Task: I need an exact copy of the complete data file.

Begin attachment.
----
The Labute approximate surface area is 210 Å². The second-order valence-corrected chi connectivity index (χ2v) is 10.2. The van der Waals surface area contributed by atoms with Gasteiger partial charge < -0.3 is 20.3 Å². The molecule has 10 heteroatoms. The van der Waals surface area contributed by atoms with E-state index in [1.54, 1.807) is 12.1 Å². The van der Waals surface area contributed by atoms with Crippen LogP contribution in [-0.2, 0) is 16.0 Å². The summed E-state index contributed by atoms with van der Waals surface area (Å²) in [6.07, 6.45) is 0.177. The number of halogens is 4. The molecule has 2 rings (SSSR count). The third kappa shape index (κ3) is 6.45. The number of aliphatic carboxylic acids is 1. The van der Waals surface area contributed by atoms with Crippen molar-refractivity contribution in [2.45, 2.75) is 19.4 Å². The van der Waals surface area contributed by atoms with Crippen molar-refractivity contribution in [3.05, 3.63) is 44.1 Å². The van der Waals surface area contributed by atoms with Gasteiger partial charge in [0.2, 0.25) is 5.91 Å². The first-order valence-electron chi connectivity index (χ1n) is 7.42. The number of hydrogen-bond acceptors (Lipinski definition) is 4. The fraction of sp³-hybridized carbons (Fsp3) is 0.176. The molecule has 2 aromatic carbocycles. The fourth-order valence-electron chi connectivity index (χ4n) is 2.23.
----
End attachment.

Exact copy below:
The Labute approximate surface area is 210 Å². The second-order valence-corrected chi connectivity index (χ2v) is 10.2. The van der Waals surface area contributed by atoms with Gasteiger partial charge < -0.3 is 20.3 Å². The molecule has 10 heteroatoms. The van der Waals surface area contributed by atoms with E-state index in [1.54, 1.807) is 12.1 Å². The van der Waals surface area contributed by atoms with Crippen LogP contribution in [-0.2, 0) is 16.0 Å². The summed E-state index contributed by atoms with van der Waals surface area (Å²) in [6.07, 6.45) is 0.177. The number of halogens is 4. The molecule has 2 rings (SSSR count). The third kappa shape index (κ3) is 6.45. The number of aliphatic carboxylic acids is 1. The van der Waals surface area contributed by atoms with Crippen molar-refractivity contribution in [2.45, 2.75) is 19.4 Å². The van der Waals surface area contributed by atoms with Crippen molar-refractivity contribution in [3.05, 3.63) is 44.1 Å². The van der Waals surface area contributed by atoms with Gasteiger partial charge in [0.2, 0.25) is 5.91 Å². The first-order valence-electron chi connectivity index (χ1n) is 7.42. The number of hydrogen-bond acceptors (Lipinski definition) is 4. The fraction of sp³-hybridized carbons (Fsp3) is 0.176. The molecule has 2 aromatic carbocycles. The fourth-order valence-electron chi connectivity index (χ4n) is 2.23.